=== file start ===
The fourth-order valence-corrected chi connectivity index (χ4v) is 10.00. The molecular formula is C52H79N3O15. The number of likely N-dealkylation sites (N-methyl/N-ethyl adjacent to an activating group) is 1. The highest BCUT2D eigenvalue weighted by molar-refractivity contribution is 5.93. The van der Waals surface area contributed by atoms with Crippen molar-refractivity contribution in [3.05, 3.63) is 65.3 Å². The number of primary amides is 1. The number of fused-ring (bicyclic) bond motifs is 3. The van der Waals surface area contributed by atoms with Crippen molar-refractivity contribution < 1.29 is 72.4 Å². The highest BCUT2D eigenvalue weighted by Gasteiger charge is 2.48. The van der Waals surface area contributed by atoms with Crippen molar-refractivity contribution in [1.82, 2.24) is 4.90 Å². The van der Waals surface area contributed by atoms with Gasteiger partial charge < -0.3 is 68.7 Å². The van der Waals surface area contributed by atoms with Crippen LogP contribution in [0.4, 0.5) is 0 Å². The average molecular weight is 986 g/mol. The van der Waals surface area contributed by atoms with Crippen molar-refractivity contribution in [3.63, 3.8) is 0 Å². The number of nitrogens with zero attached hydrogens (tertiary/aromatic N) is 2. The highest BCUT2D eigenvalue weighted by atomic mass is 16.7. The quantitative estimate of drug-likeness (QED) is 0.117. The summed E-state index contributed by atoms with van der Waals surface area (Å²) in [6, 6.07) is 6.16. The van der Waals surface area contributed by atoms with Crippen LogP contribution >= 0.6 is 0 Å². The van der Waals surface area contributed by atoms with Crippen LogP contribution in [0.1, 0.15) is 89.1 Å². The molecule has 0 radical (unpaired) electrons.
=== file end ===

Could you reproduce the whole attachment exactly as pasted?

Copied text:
The fourth-order valence-corrected chi connectivity index (χ4v) is 10.00. The molecular formula is C52H79N3O15. The number of likely N-dealkylation sites (N-methyl/N-ethyl adjacent to an activating group) is 1. The highest BCUT2D eigenvalue weighted by molar-refractivity contribution is 5.93. The van der Waals surface area contributed by atoms with Crippen molar-refractivity contribution in [3.05, 3.63) is 65.3 Å². The number of primary amides is 1. The number of fused-ring (bicyclic) bond motifs is 3. The van der Waals surface area contributed by atoms with Crippen molar-refractivity contribution < 1.29 is 72.4 Å². The highest BCUT2D eigenvalue weighted by Gasteiger charge is 2.48. The van der Waals surface area contributed by atoms with Crippen molar-refractivity contribution in [1.82, 2.24) is 4.90 Å². The van der Waals surface area contributed by atoms with Gasteiger partial charge < -0.3 is 68.7 Å². The van der Waals surface area contributed by atoms with Crippen LogP contribution in [0.4, 0.5) is 0 Å². The average molecular weight is 986 g/mol. The van der Waals surface area contributed by atoms with Crippen molar-refractivity contribution in [3.63, 3.8) is 0 Å². The number of nitrogens with zero attached hydrogens (tertiary/aromatic N) is 2. The highest BCUT2D eigenvalue weighted by atomic mass is 16.7. The quantitative estimate of drug-likeness (QED) is 0.117. The summed E-state index contributed by atoms with van der Waals surface area (Å²) in [6, 6.07) is 6.16. The van der Waals surface area contributed by atoms with Crippen LogP contribution >= 0.6 is 0 Å². The van der Waals surface area contributed by atoms with Crippen LogP contribution in [0.1, 0.15) is 89.1 Å². The molecule has 0 radical (unpaired) electrons.